THE banking industry is expected to launch more bond offerings in the coming months as a way to diversify funding sources amid the robust demand and favorable market conditions.
Financial institutions have been maximizing the opportunities in the bond market recently because of low borrowing costs and healthy investor sentiment on the back of the country’s good credit rating, analysts said.
RCBC Chief Economist Michael L. Ricafort said that the low interest rates—achieved after a series of monetary policy easing by the Bangko Sentral ng Pilipinas—are encouraging banks to raise funds via debt securities.
“Record-low interest rates …have made borrowings by banks through the bond market more compelling in [order] to further increase…their lending…portfolio as well as to increase other investment activities as well, in able to generate more interest income and other investment income,” he
The Monetary Board last month trimmed the interest rate on the Central Bank’s overnight reverse repurchase facility by 50 bp to 2.25 percent, bringing deposit and lending rates to 1.75 percent and 2.75 percent, respectively. The new policy rates were effective beginning June 26.
Ricafort added that the trimming of policy rates made the “bond market more attractive amid the search for higher yields by investors, amid near zero or negative interest rates in some developed countries, as a source of higher yielding outlets for excess funds by global fund managers/investors.”
The low interest rates could also boost market sentiment as this can encourage investment and create more business and economic activities which can then lead to more jobs, Ricafort said.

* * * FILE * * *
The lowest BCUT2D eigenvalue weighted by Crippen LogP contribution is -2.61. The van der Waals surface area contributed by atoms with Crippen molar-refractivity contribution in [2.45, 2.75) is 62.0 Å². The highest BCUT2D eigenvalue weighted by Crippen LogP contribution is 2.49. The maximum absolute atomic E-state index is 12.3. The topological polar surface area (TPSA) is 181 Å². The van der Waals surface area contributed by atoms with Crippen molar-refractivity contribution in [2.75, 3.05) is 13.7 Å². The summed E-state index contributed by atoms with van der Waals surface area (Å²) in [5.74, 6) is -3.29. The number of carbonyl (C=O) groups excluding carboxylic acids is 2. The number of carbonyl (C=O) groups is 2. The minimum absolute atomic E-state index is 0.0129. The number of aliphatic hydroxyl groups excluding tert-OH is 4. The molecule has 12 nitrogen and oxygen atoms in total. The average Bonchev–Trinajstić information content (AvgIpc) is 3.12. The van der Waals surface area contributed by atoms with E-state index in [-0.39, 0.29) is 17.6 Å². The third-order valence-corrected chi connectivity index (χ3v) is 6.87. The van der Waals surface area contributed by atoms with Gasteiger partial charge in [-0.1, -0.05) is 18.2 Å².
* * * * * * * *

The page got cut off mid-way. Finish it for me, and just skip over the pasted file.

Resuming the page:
While it was “not directly related,” Unionbank Chief Economist Ruben Carlo O. Asuncion said the “still robust and healthy” sovereign rating of the Philippines has been pushing banks to tap the bond market for funds.
Japan Credit Rating Agency upgraded its ratings for the country from “BBB+” to “A-” and assigned a stable outlook in June. This means the rating is not expected to change in the next 12 to 18 months.
The debt watcher credited the improved rating to the country’s resilient position amid the challenges brought about by the coronavirus pandemic.
“This positive somehow translates to firms in the economy, and the local banks are not different from this general view,” Asuncion said.
S&P Global Ratings and Fitch Ratings also gave the country a stable outlook, pinning the ratings at “BBB+” and “BBB,” respectively.
The Unionbank economist said that it was indeed advisable to participate in the bond market now given the favorable environment, but he shared that banks—or companies, in general—should also be able to look into other means of fundraising.
“[T]here should be a mix of approaches depending on the goals of the banks and other companies,” he said.
The Bankers Association of the Philippines (BAP) earlier suggested that capital markets could be accessed by the banks to raise funds and improve their capitalization amid the pandemic.
“With good credit rating, banks may likewise opt to beef up their capital by raising funds through the capital markets,” BAP told this newspaper recently.
According to a study by First Metro Investment Corp. and University of Asia and the Pacific, corporate bonds are seen bouncing back during the second half after slowing down in April. The report noted that most of the firms are refinancing existing debts by then since many have held off their expansion plans.
Several banks have been braving the debt market recently to raise funds, including Security Bank Corp. and Bank of the Philippine Islands.
Just this week, Rizal Commercial Banking Corp., Metropolitan Bank & Trust Co. and BDO Unibank Inc. disclosed their bond offering plans. All issued bonds already earlier this year.